·       Targeted Help: In addition to information that’s just plain wrong, there are all sorts of facts and tips that, while accurate, might not be relevant to you. And with a new study telling you what to eat and what to avoid released seemingly every other day, it’s hard not to get overwhelmed by all the advice. Every body is different, which means everyone has different nutritional needs. Dietitians can use their scientific background to help you figure out what’s right for your body, and yours alone.

·       Outside Perspective: When you’re in the middle of something, it can be hard — if not downright impossible — to take objective stock of what’s going on. And, in the context of something that’s already as emotionally charged as weight loss, it becomes even more difficult to get a clear head. This is where a nutritionist comes in. They can help you figure out what’s really happening by breaking down the situation and parsing through all the barriers that might be getting in the way of your success.

·       Tips & Troubleshooting: You only know what you know, and let’s face it — a professional knows a lot more than you. Once they’ve helped you figure out exactly what’s standing in your way, a certified Noom nutritionist can provide you with evidence- and experience-based strategies for sustainable weight loss. Whether that takes the form of creating a meal plan for you, teaching you strategies for choosing the right portions, or giving you tips for avoiding mindless snacking, a dietitian has your back.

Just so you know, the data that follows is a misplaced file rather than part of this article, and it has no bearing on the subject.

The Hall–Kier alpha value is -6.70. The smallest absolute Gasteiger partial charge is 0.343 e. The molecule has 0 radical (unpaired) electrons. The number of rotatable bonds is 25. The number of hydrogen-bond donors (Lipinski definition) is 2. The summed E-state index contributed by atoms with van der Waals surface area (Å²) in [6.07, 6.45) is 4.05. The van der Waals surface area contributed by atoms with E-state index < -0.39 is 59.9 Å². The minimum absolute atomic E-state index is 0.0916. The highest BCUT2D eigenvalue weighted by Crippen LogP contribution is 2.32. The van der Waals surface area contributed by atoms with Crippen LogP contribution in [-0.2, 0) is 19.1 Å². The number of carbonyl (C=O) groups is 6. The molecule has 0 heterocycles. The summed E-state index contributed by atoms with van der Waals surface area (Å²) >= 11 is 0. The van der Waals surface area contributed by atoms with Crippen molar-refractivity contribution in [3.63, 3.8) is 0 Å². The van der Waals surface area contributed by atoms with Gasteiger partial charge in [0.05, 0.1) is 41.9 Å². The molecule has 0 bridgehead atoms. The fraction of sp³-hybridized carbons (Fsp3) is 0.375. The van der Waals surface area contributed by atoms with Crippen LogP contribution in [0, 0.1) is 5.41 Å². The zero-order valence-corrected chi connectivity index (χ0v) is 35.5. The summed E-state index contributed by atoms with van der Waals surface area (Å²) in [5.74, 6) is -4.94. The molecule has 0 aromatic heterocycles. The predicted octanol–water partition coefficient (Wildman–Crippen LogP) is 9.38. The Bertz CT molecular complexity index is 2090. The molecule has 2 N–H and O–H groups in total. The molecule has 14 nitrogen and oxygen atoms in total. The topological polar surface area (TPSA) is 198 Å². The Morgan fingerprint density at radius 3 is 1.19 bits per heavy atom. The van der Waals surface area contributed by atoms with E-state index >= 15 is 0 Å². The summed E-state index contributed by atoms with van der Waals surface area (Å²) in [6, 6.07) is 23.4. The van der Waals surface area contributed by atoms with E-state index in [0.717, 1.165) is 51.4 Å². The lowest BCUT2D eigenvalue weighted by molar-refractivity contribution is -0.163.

·       Accountability & Support: In addition to the educational element, losing weight has a lot to do with figuring out strategies for staying on track toward a long-term goal. A nutritionist is someone who has all the background on your situation and is there in your corner to keep you on track when you start to struggle. We say “when” because it’s pretty much inevitable that you’ll run into challenges while you’re on your weight loss journey, and the ability to have regular check-ins with a nutritionist (or weight loss coach, like the ones Noom provides) will keep you from giving up on your goals during the tough times. There’s also a huge emotional component to what we eat and losing weight, and as you continue on your path, it’s more than likely that feelings are going to come up. A Noom nutritionist will be there to help you sort through your feelings and figure out how to deal with them in a way that doesn’t get in the way of what you’re trying to do.

The great thing about a program like Noom is that it combines all of the most important qualities of a nutritionist or dietitian into an easy-to-use platform that is accessible 24/7. With expert advice and consistent, personalized support, you can reap all the benefits of having a certified nutritionist without having to carve time out of your busy life for office visits.

This article is sponsored by Noom as part of a paid partnership.